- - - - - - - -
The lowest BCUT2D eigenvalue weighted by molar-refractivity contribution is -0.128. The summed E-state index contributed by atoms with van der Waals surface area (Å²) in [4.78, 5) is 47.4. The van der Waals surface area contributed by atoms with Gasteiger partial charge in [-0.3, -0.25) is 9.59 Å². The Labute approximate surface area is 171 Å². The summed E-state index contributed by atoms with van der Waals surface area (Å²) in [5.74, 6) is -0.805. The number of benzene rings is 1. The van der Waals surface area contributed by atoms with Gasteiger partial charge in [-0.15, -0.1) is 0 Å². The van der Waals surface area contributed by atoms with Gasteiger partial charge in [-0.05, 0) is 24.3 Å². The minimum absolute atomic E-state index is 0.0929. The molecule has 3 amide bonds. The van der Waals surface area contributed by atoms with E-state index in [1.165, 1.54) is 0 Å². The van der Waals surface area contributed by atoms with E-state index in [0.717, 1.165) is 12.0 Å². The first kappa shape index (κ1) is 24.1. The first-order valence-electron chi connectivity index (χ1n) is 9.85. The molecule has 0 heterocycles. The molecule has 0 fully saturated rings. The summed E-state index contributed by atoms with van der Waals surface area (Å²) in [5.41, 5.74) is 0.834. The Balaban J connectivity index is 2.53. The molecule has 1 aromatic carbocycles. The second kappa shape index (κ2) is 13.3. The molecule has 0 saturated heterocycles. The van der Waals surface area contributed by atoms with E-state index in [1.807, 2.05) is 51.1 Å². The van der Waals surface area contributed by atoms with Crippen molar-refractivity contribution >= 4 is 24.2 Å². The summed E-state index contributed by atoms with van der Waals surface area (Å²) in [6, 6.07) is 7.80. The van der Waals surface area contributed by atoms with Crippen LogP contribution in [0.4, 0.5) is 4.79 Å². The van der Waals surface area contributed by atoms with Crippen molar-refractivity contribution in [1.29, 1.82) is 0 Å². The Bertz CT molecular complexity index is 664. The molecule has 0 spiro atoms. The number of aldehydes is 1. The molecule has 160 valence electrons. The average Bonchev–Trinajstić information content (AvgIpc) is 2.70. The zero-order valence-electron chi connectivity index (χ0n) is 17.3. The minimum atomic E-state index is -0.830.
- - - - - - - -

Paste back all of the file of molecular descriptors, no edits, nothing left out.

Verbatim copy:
The lowest BCUT2D eigenvalue weighted by molar-refractivity contribution is -0.128. The summed E-state index contributed by atoms with van der Waals surface area (Å²) in [4.78, 5) is 47.4. The van der Waals surface area contributed by atoms with Gasteiger partial charge in [-0.3, -0.25) is 9.59 Å². The Labute approximate surface area is 171 Å². The summed E-state index contributed by atoms with van der Waals surface area (Å²) in [5.74, 6) is -0.805. The number of benzene rings is 1. The van der Waals surface area contributed by atoms with Gasteiger partial charge in [-0.15, -0.1) is 0 Å². The van der Waals surface area contributed by atoms with Gasteiger partial charge in [-0.05, 0) is 24.3 Å². The minimum absolute atomic E-state index is 0.0929. The molecule has 3 amide bonds. The van der Waals surface area contributed by atoms with E-state index in [1.165, 1.54) is 0 Å². The van der Waals surface area contributed by atoms with E-state index in [0.717, 1.165) is 12.0 Å². The first kappa shape index (κ1) is 24.1. The first-order valence-electron chi connectivity index (χ1n) is 9.85. The molecule has 0 heterocycles. The molecule has 0 fully saturated rings. The summed E-state index contributed by atoms with van der Waals surface area (Å²) in [5.41, 5.74) is 0.834. The Balaban J connectivity index is 2.53. The molecule has 1 aromatic carbocycles. The second kappa shape index (κ2) is 13.3. The molecule has 0 saturated heterocycles. The van der Waals surface area contributed by atoms with E-state index in [1.807, 2.05) is 51.1 Å². The van der Waals surface area contributed by atoms with Crippen molar-refractivity contribution >= 4 is 24.2 Å². The summed E-state index contributed by atoms with van der Waals surface area (Å²) in [6, 6.07) is 7.80. The van der Waals surface area contributed by atoms with Crippen LogP contribution in [0.4, 0.5) is 4.79 Å². The van der Waals surface area contributed by atoms with Crippen molar-refractivity contribution in [1.29, 1.82) is 0 Å². The Bertz CT molecular complexity index is 664. The molecule has 0 spiro atoms. The number of aldehydes is 1. The molecule has 160 valence electrons. The average Bonchev–Trinajstić information content (AvgIpc) is 2.70. The zero-order valence-electron chi connectivity index (χ0n) is 17.3. The minimum atomic E-state index is -0.830.